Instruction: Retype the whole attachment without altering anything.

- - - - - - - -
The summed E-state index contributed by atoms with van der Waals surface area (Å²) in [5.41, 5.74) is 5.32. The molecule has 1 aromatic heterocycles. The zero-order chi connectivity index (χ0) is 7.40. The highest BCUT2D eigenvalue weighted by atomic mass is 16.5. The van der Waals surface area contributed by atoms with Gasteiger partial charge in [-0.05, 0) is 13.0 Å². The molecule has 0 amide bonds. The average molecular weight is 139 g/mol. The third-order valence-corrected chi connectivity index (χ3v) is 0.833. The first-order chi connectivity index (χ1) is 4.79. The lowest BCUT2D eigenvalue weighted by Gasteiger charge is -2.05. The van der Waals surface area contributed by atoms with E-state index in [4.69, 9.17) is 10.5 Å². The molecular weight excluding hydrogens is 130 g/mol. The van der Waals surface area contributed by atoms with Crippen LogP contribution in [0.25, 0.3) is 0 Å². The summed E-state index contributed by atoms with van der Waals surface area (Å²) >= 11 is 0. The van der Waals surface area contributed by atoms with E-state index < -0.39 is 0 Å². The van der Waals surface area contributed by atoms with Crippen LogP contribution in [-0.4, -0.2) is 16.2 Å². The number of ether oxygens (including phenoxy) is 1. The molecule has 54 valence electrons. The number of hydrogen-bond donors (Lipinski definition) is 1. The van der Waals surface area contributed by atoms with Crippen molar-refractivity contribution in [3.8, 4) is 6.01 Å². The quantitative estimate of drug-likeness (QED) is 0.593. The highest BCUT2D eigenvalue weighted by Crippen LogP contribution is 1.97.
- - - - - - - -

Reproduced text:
The summed E-state index contributed by atoms with van der Waals surface area (Å²) in [5.41, 5.74) is 5.32. The molecule has 1 aromatic heterocycles. The zero-order chi connectivity index (χ0) is 7.40. The highest BCUT2D eigenvalue weighted by atomic mass is 16.5. The van der Waals surface area contributed by atoms with Gasteiger partial charge in [-0.05, 0) is 13.0 Å². The molecule has 0 amide bonds. The average molecular weight is 139 g/mol. The third-order valence-corrected chi connectivity index (χ3v) is 0.833. The first-order chi connectivity index (χ1) is 4.79. The lowest BCUT2D eigenvalue weighted by Gasteiger charge is -2.05. The van der Waals surface area contributed by atoms with E-state index in [4.69, 9.17) is 10.5 Å². The molecular weight excluding hydrogens is 130 g/mol. The van der Waals surface area contributed by atoms with Crippen LogP contribution in [0.25, 0.3) is 0 Å². The summed E-state index contributed by atoms with van der Waals surface area (Å²) >= 11 is 0. The van der Waals surface area contributed by atoms with E-state index < -0.39 is 0 Å². The van der Waals surface area contributed by atoms with Crippen LogP contribution in [-0.4, -0.2) is 16.2 Å². The number of ether oxygens (including phenoxy) is 1. The molecule has 54 valence electrons. The number of hydrogen-bond donors (Lipinski definition) is 1. The van der Waals surface area contributed by atoms with Crippen molar-refractivity contribution in [3.8, 4) is 6.01 Å². The quantitative estimate of drug-likeness (QED) is 0.593. The highest BCUT2D eigenvalue weighted by Crippen LogP contribution is 1.97.